It was like a scene straight out of the film The Kerala Story. Only this was real life, in Karnataka. The state unit of the Vishva Hindu Parishad (VHP) received a call on its ‘love jihad helpline’ from the parents of an underage girl from Ramanagara district seeking help to bring back their daughter from the arms of a Muslim man with whom she allegedly had fallen in love.
The undergraduate student claimed to have fallen in love with a Muslim boy who was the brother of one of her classmates. The incident, which took place in 2021, came to the notice of the VHP after the parents of the girl called its 24×7 helpline in distress.
“Not only was she a victim of love jihad but she was also forced to go against her parents’ wishes and start living with him. She became pregnant even before turning 18. The girl’s parents called our helpline to help save their daughter. We managed to bring her back and expose her to the truth—that he was already married and had trapped this young Hindu girl as part of the love jihad conspiracy. We were lucky to have saved this girl, but there are many more who need to be saved,” said a VHP official in charge of the helpline.
Smita (name changed), an IT professional from Mysuru, was married to a Bengaluru-based techie in May last year. After they shifted to Whitefield, she fell in love with a Muslim man and left her husband to live with him. Smita’s parents called the VHP helpline in distress and sought intervention to bring back their daughter.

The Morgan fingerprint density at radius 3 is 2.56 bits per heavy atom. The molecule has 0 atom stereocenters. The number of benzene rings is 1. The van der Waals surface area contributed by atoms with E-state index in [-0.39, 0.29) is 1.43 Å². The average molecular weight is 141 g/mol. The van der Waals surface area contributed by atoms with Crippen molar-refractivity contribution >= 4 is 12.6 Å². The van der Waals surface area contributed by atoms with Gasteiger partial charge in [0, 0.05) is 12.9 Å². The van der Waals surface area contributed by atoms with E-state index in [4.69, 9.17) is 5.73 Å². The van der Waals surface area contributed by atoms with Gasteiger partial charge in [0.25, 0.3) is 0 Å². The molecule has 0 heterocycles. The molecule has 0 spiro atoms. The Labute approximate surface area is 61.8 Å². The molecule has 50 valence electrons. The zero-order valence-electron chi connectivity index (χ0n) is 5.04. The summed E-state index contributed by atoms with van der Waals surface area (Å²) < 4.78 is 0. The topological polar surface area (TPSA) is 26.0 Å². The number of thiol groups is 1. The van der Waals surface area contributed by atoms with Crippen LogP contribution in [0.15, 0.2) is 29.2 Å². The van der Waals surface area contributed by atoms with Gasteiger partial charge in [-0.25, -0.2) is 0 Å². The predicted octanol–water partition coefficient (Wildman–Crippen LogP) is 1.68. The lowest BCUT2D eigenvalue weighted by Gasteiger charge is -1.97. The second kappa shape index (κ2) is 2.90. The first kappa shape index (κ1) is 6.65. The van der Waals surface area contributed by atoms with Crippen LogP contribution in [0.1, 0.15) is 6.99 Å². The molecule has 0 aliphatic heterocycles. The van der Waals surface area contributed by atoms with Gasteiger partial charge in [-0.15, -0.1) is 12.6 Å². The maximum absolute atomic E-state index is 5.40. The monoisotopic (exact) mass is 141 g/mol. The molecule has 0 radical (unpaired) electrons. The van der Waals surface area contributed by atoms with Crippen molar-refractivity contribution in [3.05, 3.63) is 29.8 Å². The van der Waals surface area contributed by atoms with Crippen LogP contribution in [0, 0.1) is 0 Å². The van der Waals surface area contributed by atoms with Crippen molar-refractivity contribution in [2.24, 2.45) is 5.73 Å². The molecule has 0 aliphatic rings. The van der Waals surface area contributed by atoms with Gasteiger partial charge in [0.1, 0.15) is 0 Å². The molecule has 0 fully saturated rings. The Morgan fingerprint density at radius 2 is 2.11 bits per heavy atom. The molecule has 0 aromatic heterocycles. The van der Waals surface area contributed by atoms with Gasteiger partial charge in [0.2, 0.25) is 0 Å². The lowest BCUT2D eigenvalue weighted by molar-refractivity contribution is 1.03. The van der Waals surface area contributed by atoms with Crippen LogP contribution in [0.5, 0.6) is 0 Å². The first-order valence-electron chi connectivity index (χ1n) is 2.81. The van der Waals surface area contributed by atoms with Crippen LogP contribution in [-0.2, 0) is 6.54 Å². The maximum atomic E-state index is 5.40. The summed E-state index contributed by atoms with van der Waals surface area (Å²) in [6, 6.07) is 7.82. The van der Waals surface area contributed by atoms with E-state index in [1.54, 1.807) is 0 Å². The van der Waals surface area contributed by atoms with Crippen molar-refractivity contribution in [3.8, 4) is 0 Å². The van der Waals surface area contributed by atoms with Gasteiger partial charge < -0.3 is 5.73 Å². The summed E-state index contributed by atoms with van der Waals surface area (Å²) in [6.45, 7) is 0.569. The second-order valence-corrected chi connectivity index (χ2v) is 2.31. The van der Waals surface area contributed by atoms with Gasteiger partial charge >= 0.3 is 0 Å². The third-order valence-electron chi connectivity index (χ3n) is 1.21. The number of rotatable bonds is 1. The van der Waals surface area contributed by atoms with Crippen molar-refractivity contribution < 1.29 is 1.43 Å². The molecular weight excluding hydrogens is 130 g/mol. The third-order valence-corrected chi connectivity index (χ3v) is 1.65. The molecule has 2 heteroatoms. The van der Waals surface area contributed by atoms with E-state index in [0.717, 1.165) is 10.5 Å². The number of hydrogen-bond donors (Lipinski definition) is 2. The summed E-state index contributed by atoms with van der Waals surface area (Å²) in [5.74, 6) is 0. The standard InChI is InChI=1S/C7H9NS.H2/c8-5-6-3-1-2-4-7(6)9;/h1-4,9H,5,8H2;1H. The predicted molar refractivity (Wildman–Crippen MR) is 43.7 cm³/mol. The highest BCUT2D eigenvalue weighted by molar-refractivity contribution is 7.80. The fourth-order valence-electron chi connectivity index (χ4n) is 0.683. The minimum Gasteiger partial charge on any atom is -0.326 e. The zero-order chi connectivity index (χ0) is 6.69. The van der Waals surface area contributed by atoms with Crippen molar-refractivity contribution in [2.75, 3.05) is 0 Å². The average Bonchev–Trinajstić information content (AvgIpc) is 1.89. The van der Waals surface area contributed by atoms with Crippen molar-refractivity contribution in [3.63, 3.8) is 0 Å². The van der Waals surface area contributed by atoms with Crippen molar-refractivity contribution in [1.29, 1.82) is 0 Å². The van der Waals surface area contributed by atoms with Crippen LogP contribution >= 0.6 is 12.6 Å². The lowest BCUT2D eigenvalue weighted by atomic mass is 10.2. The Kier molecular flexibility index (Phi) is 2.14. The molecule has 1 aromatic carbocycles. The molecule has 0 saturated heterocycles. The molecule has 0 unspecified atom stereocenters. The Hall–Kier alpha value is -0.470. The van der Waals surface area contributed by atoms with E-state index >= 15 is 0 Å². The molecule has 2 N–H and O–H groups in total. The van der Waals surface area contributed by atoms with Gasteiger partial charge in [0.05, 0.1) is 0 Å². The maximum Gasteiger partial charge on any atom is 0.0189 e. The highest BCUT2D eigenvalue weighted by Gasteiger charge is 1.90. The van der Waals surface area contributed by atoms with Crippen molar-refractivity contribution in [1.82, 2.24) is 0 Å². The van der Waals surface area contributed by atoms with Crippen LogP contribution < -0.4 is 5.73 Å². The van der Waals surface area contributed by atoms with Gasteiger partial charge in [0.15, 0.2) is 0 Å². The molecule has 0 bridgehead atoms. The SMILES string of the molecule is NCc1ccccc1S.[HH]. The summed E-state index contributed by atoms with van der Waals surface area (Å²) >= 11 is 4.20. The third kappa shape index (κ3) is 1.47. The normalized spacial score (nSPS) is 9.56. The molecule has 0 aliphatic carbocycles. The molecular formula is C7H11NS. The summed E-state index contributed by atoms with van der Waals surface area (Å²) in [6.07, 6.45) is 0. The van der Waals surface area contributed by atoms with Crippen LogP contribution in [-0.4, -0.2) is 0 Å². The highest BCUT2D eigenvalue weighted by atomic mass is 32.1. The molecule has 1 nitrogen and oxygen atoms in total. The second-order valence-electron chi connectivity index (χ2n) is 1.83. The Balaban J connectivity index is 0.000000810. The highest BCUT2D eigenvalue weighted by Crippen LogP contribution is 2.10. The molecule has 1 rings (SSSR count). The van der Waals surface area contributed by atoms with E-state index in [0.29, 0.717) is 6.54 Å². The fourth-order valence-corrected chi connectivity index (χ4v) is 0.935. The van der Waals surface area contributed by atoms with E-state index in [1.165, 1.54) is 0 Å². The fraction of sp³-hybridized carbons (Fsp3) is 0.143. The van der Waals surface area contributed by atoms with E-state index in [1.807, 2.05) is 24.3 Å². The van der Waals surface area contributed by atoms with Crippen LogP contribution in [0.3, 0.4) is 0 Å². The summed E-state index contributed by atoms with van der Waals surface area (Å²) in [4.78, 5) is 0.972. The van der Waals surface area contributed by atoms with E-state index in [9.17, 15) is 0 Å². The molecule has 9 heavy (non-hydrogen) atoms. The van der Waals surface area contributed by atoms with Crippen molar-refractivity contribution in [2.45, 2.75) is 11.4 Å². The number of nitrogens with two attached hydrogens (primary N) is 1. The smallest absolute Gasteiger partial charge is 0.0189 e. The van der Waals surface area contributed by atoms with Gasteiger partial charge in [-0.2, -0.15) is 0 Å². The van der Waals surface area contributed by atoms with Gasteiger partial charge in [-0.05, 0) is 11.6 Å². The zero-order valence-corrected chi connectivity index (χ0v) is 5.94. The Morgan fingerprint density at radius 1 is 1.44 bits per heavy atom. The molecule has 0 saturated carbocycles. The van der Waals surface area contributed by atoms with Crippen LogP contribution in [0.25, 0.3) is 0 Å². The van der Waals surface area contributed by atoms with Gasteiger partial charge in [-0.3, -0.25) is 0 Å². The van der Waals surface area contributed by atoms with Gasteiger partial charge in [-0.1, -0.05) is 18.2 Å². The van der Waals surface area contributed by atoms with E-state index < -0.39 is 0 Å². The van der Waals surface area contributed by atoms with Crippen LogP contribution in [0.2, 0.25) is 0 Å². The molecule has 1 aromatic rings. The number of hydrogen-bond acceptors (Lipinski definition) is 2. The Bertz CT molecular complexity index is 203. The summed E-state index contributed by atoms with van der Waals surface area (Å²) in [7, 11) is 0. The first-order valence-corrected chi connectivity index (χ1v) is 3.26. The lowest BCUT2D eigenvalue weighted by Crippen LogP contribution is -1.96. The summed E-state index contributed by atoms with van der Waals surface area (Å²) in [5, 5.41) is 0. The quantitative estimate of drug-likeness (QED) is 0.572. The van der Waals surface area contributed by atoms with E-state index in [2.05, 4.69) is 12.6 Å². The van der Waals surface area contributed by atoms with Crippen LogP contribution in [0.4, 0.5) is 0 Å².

“We tried to convince her and speak to her, but she would not budge. After several attempts, we had to give up as they were both adults and their decision was consensual,” explained another VHP functionary who attended the distress call and tried to help the girl’s family.
‘Love jihad’ is a term coined by right-wing organisations, alleging that Muslim men entice Hindu women into relationships with the intention of converting them to Islam.
The VHP’s helpline, which works in association with several other Hindu organisations, provides legal and medical assistance to girls or families seeking their intervention and legal assistance.
The spotlight is back on the helplines set up by the VHP and Bajrang Dal across the state to help BJP workers in distress and curb ‘love jihad’, especially in the background of cabinet minister MB Patil’s request to set up a helpline called ‘Peaceful Karnataka’ to ensure nobody spreads hatred or causes societal unrest.
“During the Siddaramaiah-led Congress government in Karnataka, many BJP workers were targeted, and it came to our notice that they were charged with false cases. To fight such atrocities against the party workers, the BJP decided to launch a helpline number for all party workers in the state in the next one week,” said Bengaluru MP Tejasvi Surya in a media statement.
In response to Surya’s announcement, Patil sought a ‘Peaceful Karnataka’ helpline.
He tweeted, “Requesting @DrParameshwara @PriyankKharge @DKShivakumar @CMofKarnataka to consider setting up a new helpline called ‘Peaceful Karnataka’ to ensure there is no hatred being spread in Karnataka and keep track of any such incidents. Our agenda is only Development & Progress, and to protect ‘Brand Karnataka’.”